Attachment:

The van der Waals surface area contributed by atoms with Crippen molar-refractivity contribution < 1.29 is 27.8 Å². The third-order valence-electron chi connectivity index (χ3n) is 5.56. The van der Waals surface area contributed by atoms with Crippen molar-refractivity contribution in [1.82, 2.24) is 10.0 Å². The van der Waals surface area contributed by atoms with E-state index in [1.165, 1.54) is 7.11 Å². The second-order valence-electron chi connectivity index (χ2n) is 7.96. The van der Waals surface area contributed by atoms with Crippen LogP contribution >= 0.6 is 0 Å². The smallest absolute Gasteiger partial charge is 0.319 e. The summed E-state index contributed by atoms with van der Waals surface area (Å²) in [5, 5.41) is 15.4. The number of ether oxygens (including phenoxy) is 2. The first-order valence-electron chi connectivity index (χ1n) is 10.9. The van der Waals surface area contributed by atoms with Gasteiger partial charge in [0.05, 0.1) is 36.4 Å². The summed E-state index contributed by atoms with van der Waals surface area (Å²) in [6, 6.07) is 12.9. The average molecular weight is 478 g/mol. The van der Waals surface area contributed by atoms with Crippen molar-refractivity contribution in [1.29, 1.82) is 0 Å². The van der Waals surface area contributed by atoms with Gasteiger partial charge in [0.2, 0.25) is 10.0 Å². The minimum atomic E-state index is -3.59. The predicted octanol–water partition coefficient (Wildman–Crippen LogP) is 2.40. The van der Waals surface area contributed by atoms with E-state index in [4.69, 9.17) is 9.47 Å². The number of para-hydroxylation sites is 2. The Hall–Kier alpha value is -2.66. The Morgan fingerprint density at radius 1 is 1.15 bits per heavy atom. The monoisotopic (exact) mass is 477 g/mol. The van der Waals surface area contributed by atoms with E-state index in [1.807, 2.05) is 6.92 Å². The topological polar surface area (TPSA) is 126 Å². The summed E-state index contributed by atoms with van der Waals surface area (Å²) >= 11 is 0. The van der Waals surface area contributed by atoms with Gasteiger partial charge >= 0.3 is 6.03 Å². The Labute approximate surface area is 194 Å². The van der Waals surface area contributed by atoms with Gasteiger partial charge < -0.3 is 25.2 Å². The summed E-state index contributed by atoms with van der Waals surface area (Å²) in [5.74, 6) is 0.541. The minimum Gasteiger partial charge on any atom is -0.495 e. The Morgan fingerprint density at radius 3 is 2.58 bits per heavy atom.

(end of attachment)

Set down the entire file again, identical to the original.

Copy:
The van der Waals surface area contributed by atoms with Crippen molar-refractivity contribution < 1.29 is 27.8 Å². The third-order valence-electron chi connectivity index (χ3n) is 5.56. The van der Waals surface area contributed by atoms with Crippen molar-refractivity contribution in [1.82, 2.24) is 10.0 Å². The van der Waals surface area contributed by atoms with E-state index in [1.165, 1.54) is 7.11 Å². The second-order valence-electron chi connectivity index (χ2n) is 7.96. The van der Waals surface area contributed by atoms with Crippen LogP contribution >= 0.6 is 0 Å². The smallest absolute Gasteiger partial charge is 0.319 e. The summed E-state index contributed by atoms with van der Waals surface area (Å²) in [5, 5.41) is 15.4. The number of ether oxygens (including phenoxy) is 2. The first-order valence-electron chi connectivity index (χ1n) is 10.9. The van der Waals surface area contributed by atoms with Gasteiger partial charge in [0.05, 0.1) is 36.4 Å². The summed E-state index contributed by atoms with van der Waals surface area (Å²) in [6, 6.07) is 12.9. The average molecular weight is 478 g/mol. The van der Waals surface area contributed by atoms with Crippen molar-refractivity contribution in [1.29, 1.82) is 0 Å². The van der Waals surface area contributed by atoms with Gasteiger partial charge in [0.2, 0.25) is 10.0 Å². The minimum atomic E-state index is -3.59. The predicted octanol–water partition coefficient (Wildman–Crippen LogP) is 2.40. The van der Waals surface area contributed by atoms with E-state index in [4.69, 9.17) is 9.47 Å². The number of para-hydroxylation sites is 2. The Hall–Kier alpha value is -2.66. The Morgan fingerprint density at radius 1 is 1.15 bits per heavy atom. The monoisotopic (exact) mass is 477 g/mol. The van der Waals surface area contributed by atoms with E-state index in [1.807, 2.05) is 6.92 Å². The topological polar surface area (TPSA) is 126 Å². The summed E-state index contributed by atoms with van der Waals surface area (Å²) >= 11 is 0. The van der Waals surface area contributed by atoms with Gasteiger partial charge >= 0.3 is 6.03 Å². The Labute approximate surface area is 194 Å². The van der Waals surface area contributed by atoms with Gasteiger partial charge < -0.3 is 25.2 Å². The summed E-state index contributed by atoms with van der Waals surface area (Å²) in [5.74, 6) is 0.541. The minimum Gasteiger partial charge on any atom is -0.495 e. The Morgan fingerprint density at radius 3 is 2.58 bits per heavy atom.